“Dad, I think I need to learn how to shave.”
I had known those word were coming in the near future. I had noticed that my son had something growing on his upper lip that was something a little more noticeable than the residue of chocolate milk.
Now keep in mind, this is coming from someone who still to this day only needs to shave two or three times a week. And a “full beard” for me looks about like the crumbs on a plate from a couple of cookies. Needless to say, I didn’t need to shave at his age. In fact, I didn’t really need to shave until a couple of weeks ago. Ok, that might be an exaggeration, but not by much.
But he did need to shave. And it was starting to bother him.
So, a person always does in small town in the South – I went to Wal-Mart. Picked out a razor and foam, brought them home, and . . . stalled.
Not sure exactly why. But probably I was delaying that step. That move being a kid to being a (ahem) man. I’m still waiting on this to happen for me, but my son is already to that point.
I realize that he’s the same age whether he needs to shave or not. And he’s not any older whether he shaves or not.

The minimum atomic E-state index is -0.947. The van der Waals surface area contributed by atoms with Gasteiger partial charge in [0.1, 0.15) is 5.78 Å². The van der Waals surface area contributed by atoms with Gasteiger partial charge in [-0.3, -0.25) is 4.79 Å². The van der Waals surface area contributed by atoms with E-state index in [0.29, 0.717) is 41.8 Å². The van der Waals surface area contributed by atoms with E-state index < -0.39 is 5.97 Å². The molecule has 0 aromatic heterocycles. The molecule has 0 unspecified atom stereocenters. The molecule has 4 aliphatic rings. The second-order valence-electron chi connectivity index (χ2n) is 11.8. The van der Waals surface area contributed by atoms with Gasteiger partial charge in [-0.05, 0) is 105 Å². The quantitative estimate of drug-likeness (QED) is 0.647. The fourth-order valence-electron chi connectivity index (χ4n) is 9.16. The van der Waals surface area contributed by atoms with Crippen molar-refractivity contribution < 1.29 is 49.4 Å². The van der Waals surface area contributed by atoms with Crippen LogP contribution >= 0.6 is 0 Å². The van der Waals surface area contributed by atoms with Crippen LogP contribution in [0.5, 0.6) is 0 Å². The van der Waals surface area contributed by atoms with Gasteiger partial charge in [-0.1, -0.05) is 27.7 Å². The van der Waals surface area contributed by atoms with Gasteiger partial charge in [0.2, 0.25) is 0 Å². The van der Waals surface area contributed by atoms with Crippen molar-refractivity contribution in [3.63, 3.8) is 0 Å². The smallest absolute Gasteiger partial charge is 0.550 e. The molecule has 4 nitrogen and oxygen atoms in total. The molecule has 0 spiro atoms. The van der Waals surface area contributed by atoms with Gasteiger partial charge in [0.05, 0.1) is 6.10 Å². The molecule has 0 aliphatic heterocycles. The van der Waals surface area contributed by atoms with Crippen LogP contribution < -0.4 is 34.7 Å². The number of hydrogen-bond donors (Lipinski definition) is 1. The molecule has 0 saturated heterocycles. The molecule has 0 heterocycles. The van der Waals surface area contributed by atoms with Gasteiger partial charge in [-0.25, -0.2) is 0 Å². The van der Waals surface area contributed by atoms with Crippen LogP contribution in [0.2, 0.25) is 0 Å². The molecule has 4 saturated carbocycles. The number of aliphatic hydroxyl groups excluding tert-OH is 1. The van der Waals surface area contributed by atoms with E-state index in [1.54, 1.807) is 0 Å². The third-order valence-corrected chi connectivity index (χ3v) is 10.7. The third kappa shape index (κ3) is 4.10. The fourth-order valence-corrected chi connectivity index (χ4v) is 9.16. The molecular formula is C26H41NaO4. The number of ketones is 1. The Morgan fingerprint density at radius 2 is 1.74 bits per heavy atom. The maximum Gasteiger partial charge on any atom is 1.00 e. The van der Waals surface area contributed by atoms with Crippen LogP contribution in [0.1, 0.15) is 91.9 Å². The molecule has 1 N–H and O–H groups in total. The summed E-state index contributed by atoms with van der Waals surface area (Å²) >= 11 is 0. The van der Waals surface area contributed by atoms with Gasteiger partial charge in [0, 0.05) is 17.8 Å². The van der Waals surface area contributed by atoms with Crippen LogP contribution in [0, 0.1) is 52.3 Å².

But the shaving itself seemed so symbolic. So . . . growing up. Way too fast, at least for dad.
It was hard to imagine the little kid who could turn a soft, rubber spoon into a lethal weapon, the kid who could find a way to break things in another room without ever actually entering that room, was now going to be armed with a real honest-to-goodness razor.
So I stalled. I waited. And I guess, deep down, I hoped it would all just go away. But the only thing that happened was that he continued to need to clean up his face.
Then, it finally happened. He said it was time to learn how to shave. So off we went to the bathroom and got started.
I didn’t have the heart to tell him that I was probably the last person (well, last adult male) that he would want to teach him the process of shaving – he’d be a lot better off finding someone with a tad more experience.
But I was I was the only one around. So get started we did. And we went through all of it – the hot water, the shaving cream, the razor, the basic how-tos.
And just like that, it was over.
“How does it look?” was the question at the end. Only when I looked at him, it wasn’t the little boy who was almost banned from Appleby’s in three states. Instead, I was looking into the face of a young man who was almost as tall as me. (I keep telling myself that, just so I feel better. But I think he might actually be a little taller.)
Another milestone of our ongoing journey of growing up. And another reason to be proud of him . . . even if he does have a heavier beard than I do.
This is by far one of the sweetest testaments to your son growing into a young man I think I have ever read Mark.